For the first time in its nearly century-and-a-half history, Wimbledon was cancelled for a reason other than war as it became the latest major sporting event in 2020 to fall victim of the coronavirus pandemic.
It was awkward. It was painful. For some reason, it was preceded by a pulsating light show and dance music medley.
If I asked you to tell me which half-baked ceremony conducted at this year’s Australian Open I’m referring to, you wouldn’t need many guesses.
Tennis Australia had a dilemma on their hands – I certainly did not envy Craig Tilley and his team, tasked with trying to handle the 50th anniversary of the greatest achievement of arguably our greatest ever tennis player.
It felt like whatever the governing body chose to do, they would be doing something wrong.
Not celebrating the 50th anniversary of Margaret Court’s magnificent achievement of winning the Grand Slam would have been a bad look. It’s something Court should be proud of, and on this anniversary, she should be able to celebrate it in her home country with patrons on Rod Laver Arena, her friends and her family.
But things Court has said in recent times have put her at odds with significant sections of tennis fans and Australians in general.
Homophobia is no longer tolerated – and rightfully so. Couples of the same gender can now legally marry across the country. So how can we, as Australians, celebrate a woman who clearly doesn’t care our society has moved on from her views and continues to spread them?
Certainly, it’s confusing. John McEnroe and Martina Navratilova – legends of the game in their own right though perhaps not quite as revered as Court – were confused why the governing body of tennis in this country were celebrating Court.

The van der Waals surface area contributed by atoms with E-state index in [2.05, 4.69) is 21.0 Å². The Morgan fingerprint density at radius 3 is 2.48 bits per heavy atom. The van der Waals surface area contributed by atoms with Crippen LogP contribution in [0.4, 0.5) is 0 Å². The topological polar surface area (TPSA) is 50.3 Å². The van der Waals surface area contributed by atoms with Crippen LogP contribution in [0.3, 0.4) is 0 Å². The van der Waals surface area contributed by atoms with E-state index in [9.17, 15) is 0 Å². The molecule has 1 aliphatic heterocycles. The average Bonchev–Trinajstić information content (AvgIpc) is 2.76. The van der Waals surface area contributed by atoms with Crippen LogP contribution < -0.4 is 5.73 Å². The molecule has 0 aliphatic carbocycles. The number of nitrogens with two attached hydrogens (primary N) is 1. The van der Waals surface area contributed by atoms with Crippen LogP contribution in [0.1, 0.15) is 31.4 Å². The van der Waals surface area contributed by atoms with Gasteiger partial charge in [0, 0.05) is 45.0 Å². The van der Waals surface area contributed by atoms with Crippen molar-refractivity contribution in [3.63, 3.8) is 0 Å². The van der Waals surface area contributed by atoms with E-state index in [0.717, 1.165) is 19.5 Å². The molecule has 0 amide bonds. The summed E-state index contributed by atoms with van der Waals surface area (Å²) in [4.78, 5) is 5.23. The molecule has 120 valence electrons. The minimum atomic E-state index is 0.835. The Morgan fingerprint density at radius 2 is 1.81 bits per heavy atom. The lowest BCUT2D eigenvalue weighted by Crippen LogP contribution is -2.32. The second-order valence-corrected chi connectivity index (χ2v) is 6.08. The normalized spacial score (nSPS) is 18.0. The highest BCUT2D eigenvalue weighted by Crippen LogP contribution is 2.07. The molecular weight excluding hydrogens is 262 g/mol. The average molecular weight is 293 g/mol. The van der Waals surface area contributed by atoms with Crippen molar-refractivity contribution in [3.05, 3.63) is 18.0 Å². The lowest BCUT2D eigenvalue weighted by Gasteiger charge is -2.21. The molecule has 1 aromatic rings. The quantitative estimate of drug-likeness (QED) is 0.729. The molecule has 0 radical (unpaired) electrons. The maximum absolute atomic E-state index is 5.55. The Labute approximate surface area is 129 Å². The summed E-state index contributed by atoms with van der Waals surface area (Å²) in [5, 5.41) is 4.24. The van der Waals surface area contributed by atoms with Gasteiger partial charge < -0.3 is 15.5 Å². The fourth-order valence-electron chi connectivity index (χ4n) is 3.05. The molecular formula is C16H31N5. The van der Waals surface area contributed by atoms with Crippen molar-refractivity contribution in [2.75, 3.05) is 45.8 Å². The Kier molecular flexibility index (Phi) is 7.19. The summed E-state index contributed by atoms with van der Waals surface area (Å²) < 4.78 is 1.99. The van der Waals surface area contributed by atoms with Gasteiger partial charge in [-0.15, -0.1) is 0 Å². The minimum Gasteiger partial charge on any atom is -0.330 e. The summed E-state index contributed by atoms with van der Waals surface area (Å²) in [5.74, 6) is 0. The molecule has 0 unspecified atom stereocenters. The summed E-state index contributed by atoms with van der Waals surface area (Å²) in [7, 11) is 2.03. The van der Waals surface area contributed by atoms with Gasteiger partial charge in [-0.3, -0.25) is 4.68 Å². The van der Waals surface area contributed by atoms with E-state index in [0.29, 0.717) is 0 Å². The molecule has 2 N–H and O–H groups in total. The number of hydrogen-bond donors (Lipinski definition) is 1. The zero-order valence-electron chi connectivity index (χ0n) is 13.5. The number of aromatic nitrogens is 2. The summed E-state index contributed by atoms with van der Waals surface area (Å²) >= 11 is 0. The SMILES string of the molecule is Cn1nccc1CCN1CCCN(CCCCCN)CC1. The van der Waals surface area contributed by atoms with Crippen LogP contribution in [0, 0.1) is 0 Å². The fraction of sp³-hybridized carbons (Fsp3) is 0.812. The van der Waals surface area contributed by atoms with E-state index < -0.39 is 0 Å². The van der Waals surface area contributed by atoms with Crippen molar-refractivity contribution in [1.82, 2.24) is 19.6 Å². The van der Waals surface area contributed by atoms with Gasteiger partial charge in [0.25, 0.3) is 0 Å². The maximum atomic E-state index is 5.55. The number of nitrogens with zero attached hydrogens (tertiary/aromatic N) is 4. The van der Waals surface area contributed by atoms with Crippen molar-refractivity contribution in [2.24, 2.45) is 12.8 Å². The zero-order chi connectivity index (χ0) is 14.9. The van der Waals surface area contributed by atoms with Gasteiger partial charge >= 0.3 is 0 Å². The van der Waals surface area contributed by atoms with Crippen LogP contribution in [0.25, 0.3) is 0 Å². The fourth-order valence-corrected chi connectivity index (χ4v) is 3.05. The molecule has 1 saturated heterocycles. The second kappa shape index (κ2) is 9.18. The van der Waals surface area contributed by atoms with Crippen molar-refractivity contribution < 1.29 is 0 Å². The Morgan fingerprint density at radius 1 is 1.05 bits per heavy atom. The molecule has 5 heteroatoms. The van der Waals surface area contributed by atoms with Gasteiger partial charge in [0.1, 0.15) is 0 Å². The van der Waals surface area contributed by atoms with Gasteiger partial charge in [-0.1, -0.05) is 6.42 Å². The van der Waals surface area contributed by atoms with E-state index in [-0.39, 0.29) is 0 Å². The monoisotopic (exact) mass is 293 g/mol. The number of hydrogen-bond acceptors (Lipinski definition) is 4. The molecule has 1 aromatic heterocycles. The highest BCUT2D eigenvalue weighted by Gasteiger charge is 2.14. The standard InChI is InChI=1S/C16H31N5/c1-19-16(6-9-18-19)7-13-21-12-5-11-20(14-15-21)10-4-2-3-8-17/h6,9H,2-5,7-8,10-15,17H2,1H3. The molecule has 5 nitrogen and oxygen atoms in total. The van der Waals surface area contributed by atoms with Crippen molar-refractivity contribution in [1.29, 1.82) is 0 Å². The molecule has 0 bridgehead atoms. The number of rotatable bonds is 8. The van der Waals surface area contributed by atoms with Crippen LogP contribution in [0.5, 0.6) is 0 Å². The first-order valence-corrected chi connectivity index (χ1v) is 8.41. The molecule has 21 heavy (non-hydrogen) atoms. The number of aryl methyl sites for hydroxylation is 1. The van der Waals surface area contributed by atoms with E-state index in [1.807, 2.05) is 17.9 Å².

They know about her achievements. But they didn’t seem to care. They felt, as many fans concurred with on social media before, during and after Court’s ceremony the things she has said are so hurtful that she should no longer be welcome in a community that is trying to be as inclusive as possible and grow the game.
It certainly wasn’t a coincidence their protest was staged on the Australian Open’s secondary stadium that is adorned with Court’s name.
They, along with many fans, believe the arena should no longer bear the name of someone who has a damaging influence.
TA were half-in, half-out. They conducted a ceremony for Margaret Court’s anniversary, but they did not allow her a platform to speak.
The crowd inside Rod Laver Arena, waiting to see the latest stop on the Nick Kyrgios redemption tour, didn’t know what to make of the event. Journalists reported hearing scattered applause but no booing. Even without booing, it’s safe to assume the fans didn’t approve of this.
The larger tennis community no longer approves of Margaret Court. I agree with these sentiments and I agree with John McEnroe and Martina Navratilova.
To borrow from Breaking Bad: Tennis Australia, no more half measures. It’s time to rename Margaret Court Arena.